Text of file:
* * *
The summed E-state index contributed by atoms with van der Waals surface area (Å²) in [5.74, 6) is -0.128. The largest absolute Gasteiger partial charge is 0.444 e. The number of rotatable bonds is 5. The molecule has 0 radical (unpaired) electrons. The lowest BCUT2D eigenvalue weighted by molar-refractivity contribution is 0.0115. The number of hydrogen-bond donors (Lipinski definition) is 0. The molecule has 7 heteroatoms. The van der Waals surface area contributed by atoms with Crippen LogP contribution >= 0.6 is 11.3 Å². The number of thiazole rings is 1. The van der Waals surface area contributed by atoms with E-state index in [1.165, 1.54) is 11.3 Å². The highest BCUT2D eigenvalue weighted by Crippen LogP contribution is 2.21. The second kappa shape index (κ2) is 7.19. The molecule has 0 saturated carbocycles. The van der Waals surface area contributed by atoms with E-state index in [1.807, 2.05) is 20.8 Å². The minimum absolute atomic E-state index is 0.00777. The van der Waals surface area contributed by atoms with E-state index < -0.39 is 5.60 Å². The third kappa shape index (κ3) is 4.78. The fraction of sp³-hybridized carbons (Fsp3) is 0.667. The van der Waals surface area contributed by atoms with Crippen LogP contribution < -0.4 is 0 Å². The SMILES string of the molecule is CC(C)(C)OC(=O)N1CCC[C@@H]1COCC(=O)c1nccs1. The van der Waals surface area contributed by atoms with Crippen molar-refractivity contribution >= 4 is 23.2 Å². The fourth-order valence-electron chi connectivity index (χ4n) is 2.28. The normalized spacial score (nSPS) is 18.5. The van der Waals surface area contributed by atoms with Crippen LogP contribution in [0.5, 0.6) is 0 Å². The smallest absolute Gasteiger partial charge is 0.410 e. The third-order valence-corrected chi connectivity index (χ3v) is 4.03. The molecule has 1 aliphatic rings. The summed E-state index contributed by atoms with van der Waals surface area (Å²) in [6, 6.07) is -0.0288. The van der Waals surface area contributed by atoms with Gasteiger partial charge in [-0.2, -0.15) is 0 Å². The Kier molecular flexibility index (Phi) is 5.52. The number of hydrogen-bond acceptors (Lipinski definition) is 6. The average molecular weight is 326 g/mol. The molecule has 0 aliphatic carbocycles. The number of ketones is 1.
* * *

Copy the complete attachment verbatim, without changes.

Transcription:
The summed E-state index contributed by atoms with van der Waals surface area (Å²) in [5.74, 6) is -0.128. The largest absolute Gasteiger partial charge is 0.444 e. The number of rotatable bonds is 5. The molecule has 0 radical (unpaired) electrons. The lowest BCUT2D eigenvalue weighted by molar-refractivity contribution is 0.0115. The number of hydrogen-bond donors (Lipinski definition) is 0. The molecule has 7 heteroatoms. The van der Waals surface area contributed by atoms with Crippen LogP contribution >= 0.6 is 11.3 Å². The number of thiazole rings is 1. The van der Waals surface area contributed by atoms with E-state index in [1.165, 1.54) is 11.3 Å². The highest BCUT2D eigenvalue weighted by Crippen LogP contribution is 2.21. The second kappa shape index (κ2) is 7.19. The molecule has 0 saturated carbocycles. The van der Waals surface area contributed by atoms with E-state index in [1.807, 2.05) is 20.8 Å². The minimum absolute atomic E-state index is 0.00777. The van der Waals surface area contributed by atoms with E-state index < -0.39 is 5.60 Å². The third kappa shape index (κ3) is 4.78. The fraction of sp³-hybridized carbons (Fsp3) is 0.667. The van der Waals surface area contributed by atoms with Crippen LogP contribution < -0.4 is 0 Å². The SMILES string of the molecule is CC(C)(C)OC(=O)N1CCC[C@@H]1COCC(=O)c1nccs1. The van der Waals surface area contributed by atoms with Crippen molar-refractivity contribution >= 4 is 23.2 Å². The fourth-order valence-electron chi connectivity index (χ4n) is 2.28. The normalized spacial score (nSPS) is 18.5. The van der Waals surface area contributed by atoms with Crippen LogP contribution in [0.5, 0.6) is 0 Å². The smallest absolute Gasteiger partial charge is 0.410 e. The third-order valence-corrected chi connectivity index (χ3v) is 4.03. The molecule has 1 aliphatic rings. The summed E-state index contributed by atoms with van der Waals surface area (Å²) in [6, 6.07) is -0.0288. The van der Waals surface area contributed by atoms with Gasteiger partial charge in [-0.2, -0.15) is 0 Å². The Kier molecular flexibility index (Phi) is 5.52. The number of hydrogen-bond acceptors (Lipinski definition) is 6. The average molecular weight is 326 g/mol. The molecule has 0 aliphatic carbocycles. The number of ketones is 1.